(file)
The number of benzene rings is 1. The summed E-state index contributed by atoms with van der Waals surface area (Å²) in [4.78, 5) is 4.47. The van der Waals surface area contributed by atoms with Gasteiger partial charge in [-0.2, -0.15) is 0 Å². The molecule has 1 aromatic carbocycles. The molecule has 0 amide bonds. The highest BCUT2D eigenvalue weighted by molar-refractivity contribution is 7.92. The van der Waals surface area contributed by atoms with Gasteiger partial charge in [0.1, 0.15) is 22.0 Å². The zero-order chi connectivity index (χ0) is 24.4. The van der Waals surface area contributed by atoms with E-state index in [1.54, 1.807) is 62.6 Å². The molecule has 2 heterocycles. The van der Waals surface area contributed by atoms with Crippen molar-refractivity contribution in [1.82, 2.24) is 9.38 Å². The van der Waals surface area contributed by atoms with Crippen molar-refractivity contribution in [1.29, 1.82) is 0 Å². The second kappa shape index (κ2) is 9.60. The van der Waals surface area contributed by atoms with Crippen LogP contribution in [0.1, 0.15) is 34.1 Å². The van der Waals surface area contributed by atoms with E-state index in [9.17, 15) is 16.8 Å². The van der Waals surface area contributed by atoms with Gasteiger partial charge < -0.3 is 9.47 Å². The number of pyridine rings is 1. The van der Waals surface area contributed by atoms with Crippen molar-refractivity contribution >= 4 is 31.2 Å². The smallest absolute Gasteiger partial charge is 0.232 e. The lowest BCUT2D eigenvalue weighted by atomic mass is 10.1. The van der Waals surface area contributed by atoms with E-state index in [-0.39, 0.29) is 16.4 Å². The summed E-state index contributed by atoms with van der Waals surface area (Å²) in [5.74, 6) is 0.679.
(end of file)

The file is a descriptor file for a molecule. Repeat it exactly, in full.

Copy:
The number of benzene rings is 1. The summed E-state index contributed by atoms with van der Waals surface area (Å²) in [4.78, 5) is 4.47. The van der Waals surface area contributed by atoms with Gasteiger partial charge in [-0.2, -0.15) is 0 Å². The molecule has 1 aromatic carbocycles. The molecule has 0 amide bonds. The highest BCUT2D eigenvalue weighted by molar-refractivity contribution is 7.92. The van der Waals surface area contributed by atoms with Gasteiger partial charge in [0.1, 0.15) is 22.0 Å². The zero-order chi connectivity index (χ0) is 24.4. The van der Waals surface area contributed by atoms with E-state index in [1.54, 1.807) is 62.6 Å². The molecule has 2 heterocycles. The van der Waals surface area contributed by atoms with Crippen molar-refractivity contribution in [1.82, 2.24) is 9.38 Å². The van der Waals surface area contributed by atoms with Crippen molar-refractivity contribution in [1.29, 1.82) is 0 Å². The second kappa shape index (κ2) is 9.60. The van der Waals surface area contributed by atoms with Crippen LogP contribution in [0.1, 0.15) is 34.1 Å². The van der Waals surface area contributed by atoms with E-state index in [9.17, 15) is 16.8 Å². The van der Waals surface area contributed by atoms with Gasteiger partial charge < -0.3 is 9.47 Å². The number of pyridine rings is 1. The van der Waals surface area contributed by atoms with Crippen molar-refractivity contribution >= 4 is 31.2 Å². The smallest absolute Gasteiger partial charge is 0.232 e. The lowest BCUT2D eigenvalue weighted by atomic mass is 10.1. The van der Waals surface area contributed by atoms with E-state index in [-0.39, 0.29) is 16.4 Å². The summed E-state index contributed by atoms with van der Waals surface area (Å²) in [5.74, 6) is 0.679.